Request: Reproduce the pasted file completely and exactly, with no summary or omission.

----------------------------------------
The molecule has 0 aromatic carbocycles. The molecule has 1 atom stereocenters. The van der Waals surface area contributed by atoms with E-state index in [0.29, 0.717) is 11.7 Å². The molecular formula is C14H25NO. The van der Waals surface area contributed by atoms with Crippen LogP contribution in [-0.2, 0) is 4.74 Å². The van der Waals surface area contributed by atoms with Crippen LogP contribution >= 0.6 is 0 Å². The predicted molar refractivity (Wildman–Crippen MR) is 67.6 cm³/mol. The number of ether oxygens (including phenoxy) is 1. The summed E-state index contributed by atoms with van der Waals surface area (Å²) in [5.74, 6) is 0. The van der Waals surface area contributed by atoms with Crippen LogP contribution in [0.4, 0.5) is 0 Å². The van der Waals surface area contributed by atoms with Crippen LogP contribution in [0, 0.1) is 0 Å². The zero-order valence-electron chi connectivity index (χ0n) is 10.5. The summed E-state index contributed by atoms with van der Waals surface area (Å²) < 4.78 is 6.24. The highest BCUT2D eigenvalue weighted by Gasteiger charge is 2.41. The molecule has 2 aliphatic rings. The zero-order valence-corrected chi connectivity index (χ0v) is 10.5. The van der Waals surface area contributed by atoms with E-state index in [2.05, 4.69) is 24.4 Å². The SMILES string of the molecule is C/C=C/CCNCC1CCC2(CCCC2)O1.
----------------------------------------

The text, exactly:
The molecule has 0 aromatic carbocycles. The molecule has 1 atom stereocenters. The van der Waals surface area contributed by atoms with E-state index in [0.29, 0.717) is 11.7 Å². The molecular formula is C14H25NO. The van der Waals surface area contributed by atoms with Crippen LogP contribution in [-0.2, 0) is 4.74 Å². The van der Waals surface area contributed by atoms with Crippen LogP contribution >= 0.6 is 0 Å². The predicted molar refractivity (Wildman–Crippen MR) is 67.6 cm³/mol. The number of ether oxygens (including phenoxy) is 1. The summed E-state index contributed by atoms with van der Waals surface area (Å²) in [5.74, 6) is 0. The van der Waals surface area contributed by atoms with Crippen LogP contribution in [0.4, 0.5) is 0 Å². The van der Waals surface area contributed by atoms with Crippen LogP contribution in [0, 0.1) is 0 Å². The zero-order valence-electron chi connectivity index (χ0n) is 10.5. The summed E-state index contributed by atoms with van der Waals surface area (Å²) < 4.78 is 6.24. The highest BCUT2D eigenvalue weighted by Gasteiger charge is 2.41. The molecule has 2 aliphatic rings. The zero-order valence-corrected chi connectivity index (χ0v) is 10.5. The van der Waals surface area contributed by atoms with E-state index in [2.05, 4.69) is 24.4 Å². The SMILES string of the molecule is C/C=C/CCNCC1CCC2(CCCC2)O1.